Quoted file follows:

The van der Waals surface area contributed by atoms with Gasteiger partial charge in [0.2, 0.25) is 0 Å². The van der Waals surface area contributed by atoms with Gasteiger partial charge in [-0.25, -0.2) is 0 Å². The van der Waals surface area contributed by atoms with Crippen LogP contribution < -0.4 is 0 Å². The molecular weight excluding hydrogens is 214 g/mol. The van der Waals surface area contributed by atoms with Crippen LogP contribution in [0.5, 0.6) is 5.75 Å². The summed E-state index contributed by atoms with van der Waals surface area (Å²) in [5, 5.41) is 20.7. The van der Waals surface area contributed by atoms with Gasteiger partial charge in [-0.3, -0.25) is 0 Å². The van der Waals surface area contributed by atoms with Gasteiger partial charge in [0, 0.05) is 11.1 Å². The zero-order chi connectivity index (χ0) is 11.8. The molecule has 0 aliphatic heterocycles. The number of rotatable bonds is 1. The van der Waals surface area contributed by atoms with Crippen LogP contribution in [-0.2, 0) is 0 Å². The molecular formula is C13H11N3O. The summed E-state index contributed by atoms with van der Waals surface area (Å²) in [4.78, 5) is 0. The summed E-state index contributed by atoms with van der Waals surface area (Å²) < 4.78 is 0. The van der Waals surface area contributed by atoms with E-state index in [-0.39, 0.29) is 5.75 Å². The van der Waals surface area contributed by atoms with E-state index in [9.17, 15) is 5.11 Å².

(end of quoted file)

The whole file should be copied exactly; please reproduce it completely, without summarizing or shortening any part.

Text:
The van der Waals surface area contributed by atoms with Gasteiger partial charge in [0.2, 0.25) is 0 Å². The van der Waals surface area contributed by atoms with Gasteiger partial charge in [-0.25, -0.2) is 0 Å². The van der Waals surface area contributed by atoms with Crippen LogP contribution < -0.4 is 0 Å². The molecular weight excluding hydrogens is 214 g/mol. The van der Waals surface area contributed by atoms with Crippen LogP contribution in [0.5, 0.6) is 5.75 Å². The summed E-state index contributed by atoms with van der Waals surface area (Å²) in [5, 5.41) is 20.7. The van der Waals surface area contributed by atoms with Gasteiger partial charge in [-0.3, -0.25) is 0 Å². The van der Waals surface area contributed by atoms with Gasteiger partial charge in [0, 0.05) is 11.1 Å². The zero-order chi connectivity index (χ0) is 11.8. The molecule has 0 aliphatic heterocycles. The number of rotatable bonds is 1. The van der Waals surface area contributed by atoms with Crippen LogP contribution in [-0.2, 0) is 0 Å². The molecular formula is C13H11N3O. The summed E-state index contributed by atoms with van der Waals surface area (Å²) in [4.78, 5) is 0. The summed E-state index contributed by atoms with van der Waals surface area (Å²) < 4.78 is 0. The van der Waals surface area contributed by atoms with E-state index in [-0.39, 0.29) is 5.75 Å². The van der Waals surface area contributed by atoms with E-state index in [9.17, 15) is 5.11 Å².